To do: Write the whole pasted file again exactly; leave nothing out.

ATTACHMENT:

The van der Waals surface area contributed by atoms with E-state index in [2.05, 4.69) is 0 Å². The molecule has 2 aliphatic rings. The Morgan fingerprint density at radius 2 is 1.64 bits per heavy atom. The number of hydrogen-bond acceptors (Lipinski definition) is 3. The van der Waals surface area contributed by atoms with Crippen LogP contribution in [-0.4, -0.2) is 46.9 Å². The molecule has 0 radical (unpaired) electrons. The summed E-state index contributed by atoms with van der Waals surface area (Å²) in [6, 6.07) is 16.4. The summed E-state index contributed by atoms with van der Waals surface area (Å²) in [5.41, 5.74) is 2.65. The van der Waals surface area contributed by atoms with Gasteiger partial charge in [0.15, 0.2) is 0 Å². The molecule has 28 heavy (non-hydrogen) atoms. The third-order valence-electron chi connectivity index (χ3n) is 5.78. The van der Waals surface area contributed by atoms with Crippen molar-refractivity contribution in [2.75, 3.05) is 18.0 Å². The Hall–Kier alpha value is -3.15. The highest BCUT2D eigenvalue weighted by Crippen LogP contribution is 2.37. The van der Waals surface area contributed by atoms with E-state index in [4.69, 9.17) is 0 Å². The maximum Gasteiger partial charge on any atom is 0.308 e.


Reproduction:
The van der Waals surface area contributed by atoms with E-state index in [2.05, 4.69) is 0 Å². The molecule has 2 aliphatic rings. The Morgan fingerprint density at radius 2 is 1.64 bits per heavy atom. The number of hydrogen-bond acceptors (Lipinski definition) is 3. The van der Waals surface area contributed by atoms with Crippen LogP contribution in [-0.4, -0.2) is 46.9 Å². The molecule has 0 radical (unpaired) electrons. The summed E-state index contributed by atoms with van der Waals surface area (Å²) in [6, 6.07) is 16.4. The summed E-state index contributed by atoms with van der Waals surface area (Å²) in [5.41, 5.74) is 2.65. The van der Waals surface area contributed by atoms with Gasteiger partial charge in [0.15, 0.2) is 0 Å². The molecule has 28 heavy (non-hydrogen) atoms. The third-order valence-electron chi connectivity index (χ3n) is 5.78. The van der Waals surface area contributed by atoms with Crippen molar-refractivity contribution in [2.75, 3.05) is 18.0 Å². The Hall–Kier alpha value is -3.15. The highest BCUT2D eigenvalue weighted by Crippen LogP contribution is 2.37. The van der Waals surface area contributed by atoms with E-state index in [4.69, 9.17) is 0 Å². The maximum Gasteiger partial charge on any atom is 0.308 e.